Waterloo school levy to be on ballot for 14th time in 6 years

Jack Berney, TV2 Sports Director

Alexandra Golden, Managing Editor

Waterloo School District has not received new money since February 2013. The last levy passage they had was for five years, but the district has made it last for 10, Waterloo School District Superintendent Angela Terella said.

“I believe that a school can be the heartbeat of a community,” Terella said. “I believe that we can support not only our students but our community members.”

The levy is issue 5 on the Atwater ballot Nov. 8 and is a 1.5% earned income tax. If this levy does not pass, the school district will face a $2.5 million deficit in the next two years, Terella said.

“Unfortunately, the district has had to cut some positions,” Terella said. “So we’re hoping to slowly rebuild some of those programs and bring some of those things back.”

Since they have not received new money, cuts have had to be made.

“We don’t have a drama program or choir program,” Terella said. “We don’t have a woodshop program as well.”

Kristen King and her family moved to the district two years ago when her son Aiden was a sophomore.

Aiden attended Waterloo his sophomore year but will finish his high school career at Maplewood, the vocational school in Portage County.

When King moved here, she did not realize the lack of available programs. Aiden likes to sing in choir but no program like this exists.

“They don’t have a speech and debate team. He would love to be on the debate team, they don’t have them.” King said. “They took away the graphic arts programs. So having like, woodshop, and things like that in school, they don’t have those.”

The lack of funding affects aspects outside of the programs.

There have been no field trips for over six years, said Lizette Royer Barton, alum and mother of two children in the district.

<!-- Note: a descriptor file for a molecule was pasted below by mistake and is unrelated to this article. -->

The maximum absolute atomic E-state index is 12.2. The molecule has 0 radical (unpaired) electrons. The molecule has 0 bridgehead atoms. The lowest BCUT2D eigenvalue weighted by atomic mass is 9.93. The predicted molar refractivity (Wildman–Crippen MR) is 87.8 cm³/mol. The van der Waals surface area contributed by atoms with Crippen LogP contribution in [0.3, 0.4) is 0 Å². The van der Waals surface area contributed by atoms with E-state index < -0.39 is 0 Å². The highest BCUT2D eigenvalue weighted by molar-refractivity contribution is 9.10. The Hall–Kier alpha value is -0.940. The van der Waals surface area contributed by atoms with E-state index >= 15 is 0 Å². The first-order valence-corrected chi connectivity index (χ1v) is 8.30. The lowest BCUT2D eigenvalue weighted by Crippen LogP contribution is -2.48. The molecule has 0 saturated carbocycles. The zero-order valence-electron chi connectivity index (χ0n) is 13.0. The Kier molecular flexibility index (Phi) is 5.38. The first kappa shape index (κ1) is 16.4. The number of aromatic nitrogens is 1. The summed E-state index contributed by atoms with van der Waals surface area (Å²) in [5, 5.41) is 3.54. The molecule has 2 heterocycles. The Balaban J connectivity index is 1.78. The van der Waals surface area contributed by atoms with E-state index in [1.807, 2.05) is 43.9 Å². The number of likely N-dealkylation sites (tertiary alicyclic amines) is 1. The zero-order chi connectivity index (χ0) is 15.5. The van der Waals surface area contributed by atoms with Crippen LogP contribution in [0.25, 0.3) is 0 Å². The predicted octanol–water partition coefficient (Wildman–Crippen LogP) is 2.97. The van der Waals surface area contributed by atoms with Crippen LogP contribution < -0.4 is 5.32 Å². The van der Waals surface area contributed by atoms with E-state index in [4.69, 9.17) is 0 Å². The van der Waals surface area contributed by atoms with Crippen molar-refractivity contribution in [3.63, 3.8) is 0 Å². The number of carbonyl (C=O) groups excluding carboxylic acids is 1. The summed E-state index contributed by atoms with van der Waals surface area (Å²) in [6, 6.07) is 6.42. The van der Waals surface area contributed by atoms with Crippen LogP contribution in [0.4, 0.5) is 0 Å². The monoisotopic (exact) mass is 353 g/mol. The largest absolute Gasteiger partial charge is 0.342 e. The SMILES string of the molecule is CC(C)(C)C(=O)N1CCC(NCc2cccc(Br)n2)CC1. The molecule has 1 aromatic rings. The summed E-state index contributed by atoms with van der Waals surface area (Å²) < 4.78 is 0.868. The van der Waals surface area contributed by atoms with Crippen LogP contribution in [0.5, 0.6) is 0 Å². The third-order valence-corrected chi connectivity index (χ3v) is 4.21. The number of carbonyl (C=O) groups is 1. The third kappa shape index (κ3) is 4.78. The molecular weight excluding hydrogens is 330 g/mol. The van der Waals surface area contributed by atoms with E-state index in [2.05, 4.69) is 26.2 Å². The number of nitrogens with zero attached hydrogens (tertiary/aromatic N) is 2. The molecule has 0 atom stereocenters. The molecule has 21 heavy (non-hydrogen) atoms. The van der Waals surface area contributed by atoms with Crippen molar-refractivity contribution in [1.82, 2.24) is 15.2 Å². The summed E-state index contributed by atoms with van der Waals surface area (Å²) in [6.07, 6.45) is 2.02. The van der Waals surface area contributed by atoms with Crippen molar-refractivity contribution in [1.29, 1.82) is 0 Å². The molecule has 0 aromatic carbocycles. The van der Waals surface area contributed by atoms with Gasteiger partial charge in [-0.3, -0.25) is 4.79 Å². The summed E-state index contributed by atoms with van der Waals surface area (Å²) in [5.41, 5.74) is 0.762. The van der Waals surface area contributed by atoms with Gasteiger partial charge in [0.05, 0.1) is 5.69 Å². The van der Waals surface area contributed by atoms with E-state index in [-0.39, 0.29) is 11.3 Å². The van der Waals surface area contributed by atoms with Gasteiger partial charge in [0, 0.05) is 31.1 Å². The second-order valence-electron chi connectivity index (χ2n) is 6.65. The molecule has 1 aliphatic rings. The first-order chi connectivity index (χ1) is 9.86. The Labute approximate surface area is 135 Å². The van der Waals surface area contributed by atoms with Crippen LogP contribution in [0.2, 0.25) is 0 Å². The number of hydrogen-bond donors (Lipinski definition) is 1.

“Our high school has no busing, and it probably will never come back. It was cut due to financial stuff,” Royer Barton said. “But like our elementary and middle school, there are two buses that are consistently not running because there’s just not enough drivers.”

Rebecca Beckwith, alum and mother of two daughters who will attend the district, said that she wants better for her kids than she had when she attended, but it seems as though there is less.

“These kids need to have fun and be excited to go to school though, too,” Beckwith said. “And I feel like I had those opportunities when I was in school, you know? We had some more extracurriculars than they’re able to offer now, because we can’t seem to pass a single levy, which is super, super unfortunate.”

If the levy passed, the district plans to expand the programs they have to give more students opportunities. There are no art courses available for the middle school, but with the levy passing they would be able to offer them, Terella said.

“We are committed to bringing STEM offerings down to our middle school grades and our elementary school,” Terella said. “Currently, we have computer science and engineering essentials offered at our high school level.”

The levy has failed in the past for a variety of reasons and Terella knows that everyone’s financial situation is different, she said.

“Taxpayers’ money is extremely valuable, especially in today’s age,” Terella said. “But school districts need to keep up with the times and the programming and it’s essential that we continue to offer our students the best solid curriculum that we can, so they can pursue goals after graduation that are important to them.”

Although there are no programs that King wishes there was, she is still conflicted on how to vote this November.

“I guess I’m torn because I don’t want to be paying on it 20 years from now when I have no affiliation to the school or however long the term of the levy is,” King said. “When I think about the simple amount of money that we would pay year in and year out when it doesn’t seem like the people in the community are vested in sending their students to Waterloo, I don’t see the point.”

Beckwith said there are a lot of people who can not afford the tax and are strapped for money, but a lot of the people who are not voting yes, are selfish.

Royer Barton said the reason the levy keeps failing is because people do not value the education in the community.

“I just think there’s a real lack of support for education,” Royer Barton said. “I think that there are districts around us who are just as rural with just as few businesses, and they can pass levies or they can at least continue to keep programs that we have lost.”

This levy passing is needed to give the students opportunities needed for them to succeed.

“No one wants to pay more taxes, but the children of this community are worth it. They are our future businessmen/women, doctors, farmers, cooks, etc. They deserve more than what they are currently receiving,” Beckwith said. “As well as the staff, they deserve the support of our community. The time is now.”

Alexandra Golden is managing editor. Contact her at [email protected].